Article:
Get The Most Out of Your Swiss Chard from Backyard Eats
Harvesting Swiss Chard
When It’s Ready
- Ready for harvest when plants are established (4-6 weeks after planting)
- When the plants are about 9″ tall and the leaves are large enough to eat
- Snap or cut mature leaves at the base near its connection to the crown
- Harvest the biggest couple of leaves from each plant
- Leave smaller inner leaves to continue growing. New leaves will grow for harvest in 1-2 weeks
Growing Swiss Chard
Swiss chard is a leafy green vegetable that is similar to spinach and beet greens. It has a slightly bitter and earthy flavor, with a slightly sweet taste that becomes more pronounced when cooked. Swiss chard can be sautéed as a side dish, simmered in a soup, or added to a stir fry for a fresh flavor and bite.
Note on Row Cover
We cover beets, spinach, and swiss chard with a white row cover to prevent leaf miner bug damage. This is NOT a sun-protection or germination cover, and should be left on the plants for as long as possible throughout the season. We may remove the row cover around spring plants as necessary to interplant summer crops. If you see leaf miner scars on plants, they are still edible and can be picked around.
Storing Swiss Chard
Fresh is best for this vegetable, but here are some tips if you can’t cook the day of harvest.
Fresh Storage: Place in airtight bags or containers and refrigerate. Don’t crush leaves, but it’s ok to compress gently to save on bag space.
Long-Term Storage: Freeze whole leaves: Blanch in boiling water, dunk in ice bath to retain color, dry, and freeze in storage bag.
Cooking With Swiss Chard
Swiss chard is a fibrous green. This means it needs to be cooked with some water over a period of time before it’s palatable. In a sauté or soup recipe, add the fibrous stems 5 minutes before adding the tender leaves to ensure even cooking, or omit the stems. You can use Swiss chard in place of spinach in most recipes.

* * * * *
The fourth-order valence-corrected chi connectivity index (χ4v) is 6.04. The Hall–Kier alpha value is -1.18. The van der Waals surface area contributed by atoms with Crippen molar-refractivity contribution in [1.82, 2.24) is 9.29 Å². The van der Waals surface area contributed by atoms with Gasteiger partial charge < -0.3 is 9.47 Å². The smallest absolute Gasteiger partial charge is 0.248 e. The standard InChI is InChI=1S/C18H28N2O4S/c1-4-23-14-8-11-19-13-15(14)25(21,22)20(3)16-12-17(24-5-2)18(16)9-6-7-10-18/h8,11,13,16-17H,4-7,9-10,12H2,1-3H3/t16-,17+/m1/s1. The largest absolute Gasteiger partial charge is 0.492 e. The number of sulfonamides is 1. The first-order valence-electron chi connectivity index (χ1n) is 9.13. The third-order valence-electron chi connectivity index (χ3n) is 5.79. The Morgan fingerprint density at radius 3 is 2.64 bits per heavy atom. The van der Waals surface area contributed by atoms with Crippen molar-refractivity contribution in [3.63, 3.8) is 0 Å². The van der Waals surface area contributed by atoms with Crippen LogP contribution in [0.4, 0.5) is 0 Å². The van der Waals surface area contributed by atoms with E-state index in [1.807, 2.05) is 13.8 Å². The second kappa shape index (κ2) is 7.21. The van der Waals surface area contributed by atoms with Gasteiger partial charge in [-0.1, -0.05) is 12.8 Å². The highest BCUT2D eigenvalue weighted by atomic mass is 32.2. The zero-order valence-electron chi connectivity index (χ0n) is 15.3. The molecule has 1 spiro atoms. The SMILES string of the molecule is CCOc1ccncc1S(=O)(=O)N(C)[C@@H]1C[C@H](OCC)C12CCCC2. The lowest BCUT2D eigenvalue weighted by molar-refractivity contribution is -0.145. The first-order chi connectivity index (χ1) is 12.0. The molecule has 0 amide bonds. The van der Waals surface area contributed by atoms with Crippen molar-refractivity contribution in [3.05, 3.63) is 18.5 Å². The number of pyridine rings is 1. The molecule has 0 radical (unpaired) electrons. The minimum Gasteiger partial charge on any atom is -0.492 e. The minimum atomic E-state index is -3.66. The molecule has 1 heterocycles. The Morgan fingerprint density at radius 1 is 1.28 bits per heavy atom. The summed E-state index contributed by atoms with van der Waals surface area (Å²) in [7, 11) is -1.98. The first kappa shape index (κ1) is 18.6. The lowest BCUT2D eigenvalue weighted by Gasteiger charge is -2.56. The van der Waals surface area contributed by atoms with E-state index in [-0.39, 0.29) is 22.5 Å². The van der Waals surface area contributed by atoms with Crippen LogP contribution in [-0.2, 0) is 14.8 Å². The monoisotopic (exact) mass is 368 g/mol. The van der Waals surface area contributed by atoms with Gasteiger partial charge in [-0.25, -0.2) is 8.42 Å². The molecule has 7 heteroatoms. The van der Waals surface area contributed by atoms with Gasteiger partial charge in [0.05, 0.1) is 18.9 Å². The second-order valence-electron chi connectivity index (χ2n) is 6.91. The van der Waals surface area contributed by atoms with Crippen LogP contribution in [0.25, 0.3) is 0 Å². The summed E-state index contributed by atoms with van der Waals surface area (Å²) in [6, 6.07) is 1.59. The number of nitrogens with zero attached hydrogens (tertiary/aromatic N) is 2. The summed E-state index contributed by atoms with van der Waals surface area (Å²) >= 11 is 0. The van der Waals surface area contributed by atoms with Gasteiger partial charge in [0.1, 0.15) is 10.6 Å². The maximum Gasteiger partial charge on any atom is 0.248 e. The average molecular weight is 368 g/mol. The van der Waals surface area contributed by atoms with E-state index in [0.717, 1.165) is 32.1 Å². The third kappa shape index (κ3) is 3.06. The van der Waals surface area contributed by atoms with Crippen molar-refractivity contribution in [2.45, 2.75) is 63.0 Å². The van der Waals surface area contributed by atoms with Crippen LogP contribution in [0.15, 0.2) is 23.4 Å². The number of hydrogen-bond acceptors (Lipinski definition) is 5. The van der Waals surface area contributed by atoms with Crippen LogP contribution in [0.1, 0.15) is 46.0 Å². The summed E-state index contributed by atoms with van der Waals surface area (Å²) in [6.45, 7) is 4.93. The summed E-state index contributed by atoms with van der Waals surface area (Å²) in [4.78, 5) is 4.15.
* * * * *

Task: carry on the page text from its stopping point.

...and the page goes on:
- Sautéed Swiss Chard: Remove the stems from Swiss chard leaves, then chop the leaves into strips. Sauté them in olive oil with garlic, onions, and a pinch of red pepper flakes until wilted and tender. Season with salt and pepper to taste.
- Swiss Chard Salad: Slice Swiss chard leaves into thin ribbons and toss them with a vinaigrette dressing, cherry tomatoes, cucumbers, and feta cheese. The hearty and slightly bitter leaves of Swiss chard make for a nutritious and flavorful salad.
- Swiss Chard Wraps: Use Swiss chard leaves as a substitute for tortillas or wraps. Fill them with your favorite ingredients, such as roasted vegetables, grains, beans, or grilled chicken, for a healthy and gluten-free alternative.
- Swiss Chard and White Bean Soup: Sauté chopped Swiss chard stems and leaves with onions, garlic, and carrots. Add vegetable or chicken broth, white beans, and herbs. Simmer until the flavors meld together, creating a comforting and nourishing soup.
- Swiss Chard Stir-Fry: Stir-fry Swiss chard leaves and stems with other vegetables like bell peppers, mushrooms, and tofu or meat. Add soy sauce, ginger, and garlic for a flavorful and nutritious stir-fry.